Canadian girls among victims in U.S. child porn case that landed 7 men in prison

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Seven men from around the U.S. have been given prison sentences ranging from 15 to 40 years for their role in a child pornography conspiracy that included victims from Canada.

The men pleaded guilty to participating in a porn production ring that involved tricking and pressuring girls — some as young as 10 years old — into producing pornographic material, the U.S. Justice Department said in a press release.

According to court documents, the men and their conspirators outside the U.S. used a specially designed password-protected website to target social media profiles of young girls.

The website’s members then pretended to be minor boys and girls, and showed their targets pre-recorded videos of under-age girls engaging in sexually explicit activity. Those videos were used to peer pressure victims into also engaging in such activity on camera.

The girls were unaware that the people pressuring them were adult men, rather than similarly aged boys and girls.

Videos extracted from the girls were then stored on the cloud and made available for download to the website’s members.

Some 91 victims have been identified from 28 U.S. states and Canada; it’s not clear how many of them were from Canada.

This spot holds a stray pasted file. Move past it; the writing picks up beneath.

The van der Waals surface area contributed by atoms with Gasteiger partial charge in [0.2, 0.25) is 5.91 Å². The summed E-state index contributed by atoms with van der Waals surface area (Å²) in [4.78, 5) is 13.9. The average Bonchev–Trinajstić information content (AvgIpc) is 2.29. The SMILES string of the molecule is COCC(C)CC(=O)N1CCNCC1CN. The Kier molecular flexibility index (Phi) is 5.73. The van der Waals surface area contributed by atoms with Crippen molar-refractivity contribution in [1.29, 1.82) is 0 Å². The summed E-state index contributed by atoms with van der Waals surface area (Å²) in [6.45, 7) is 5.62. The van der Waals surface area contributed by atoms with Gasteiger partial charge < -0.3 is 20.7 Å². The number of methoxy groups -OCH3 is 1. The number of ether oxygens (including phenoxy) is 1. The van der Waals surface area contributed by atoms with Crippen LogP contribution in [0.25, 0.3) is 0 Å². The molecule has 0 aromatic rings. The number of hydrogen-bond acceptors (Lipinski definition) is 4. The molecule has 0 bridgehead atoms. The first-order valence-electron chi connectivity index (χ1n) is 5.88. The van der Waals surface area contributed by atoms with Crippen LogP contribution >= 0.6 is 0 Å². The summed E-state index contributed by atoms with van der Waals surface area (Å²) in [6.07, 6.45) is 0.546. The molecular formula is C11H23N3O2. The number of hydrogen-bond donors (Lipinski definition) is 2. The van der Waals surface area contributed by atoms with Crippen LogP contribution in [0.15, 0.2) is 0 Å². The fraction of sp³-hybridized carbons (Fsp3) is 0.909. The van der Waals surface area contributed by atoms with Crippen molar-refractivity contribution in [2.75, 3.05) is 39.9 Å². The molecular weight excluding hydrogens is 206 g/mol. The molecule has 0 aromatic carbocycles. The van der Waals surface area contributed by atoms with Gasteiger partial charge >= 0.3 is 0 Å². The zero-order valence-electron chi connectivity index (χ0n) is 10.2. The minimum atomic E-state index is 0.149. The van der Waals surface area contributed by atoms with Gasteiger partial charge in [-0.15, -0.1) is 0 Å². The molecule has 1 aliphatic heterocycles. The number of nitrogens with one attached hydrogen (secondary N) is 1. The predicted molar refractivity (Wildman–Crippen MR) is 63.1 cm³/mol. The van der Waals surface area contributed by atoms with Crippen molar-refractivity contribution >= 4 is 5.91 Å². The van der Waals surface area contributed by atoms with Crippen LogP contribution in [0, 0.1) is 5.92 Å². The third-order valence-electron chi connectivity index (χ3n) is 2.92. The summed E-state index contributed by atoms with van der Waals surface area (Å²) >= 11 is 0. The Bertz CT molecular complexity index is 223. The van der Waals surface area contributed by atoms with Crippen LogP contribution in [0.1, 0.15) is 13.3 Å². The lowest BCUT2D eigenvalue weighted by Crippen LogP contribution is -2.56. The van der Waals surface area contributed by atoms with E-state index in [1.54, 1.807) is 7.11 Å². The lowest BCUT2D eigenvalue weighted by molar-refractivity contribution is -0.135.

The stiffest sentence was handed to Brandon Gresette, a 33-year-old cook from South Carolina who went by the online name “Samisbae.” He was sentenced to 40 years in prison followed by a lifetime of supervised release.

The defendants were also ordered to pay $10,000 to one victim and $98,715 to another victim. Some of the men were also ordered to pay additional restitution amounts to other victims.

“Today’s sentencings involve another example of a disturbing and reprehensible new trend: the ‘crowdsourcing’ of child exploitation,” said Assistant Attorney General Brian Benczkowski. “Through malicious trickery and technical sophistication, these men worked together over the course of many months pretending to be minor boys and girls in order to target and entice vulnerable minor girls–some as young as 10 years old — into producing child pornography.

The prosecutions send a message to child predators that even technologically sophisticated means won’t protect them from investigators, U.S. Attorney Sherri Lydon added.

The case was brought as part of Project Safe Childhood, a nationwide program launched in 2006 to combat child sexual exploitation and abuse.

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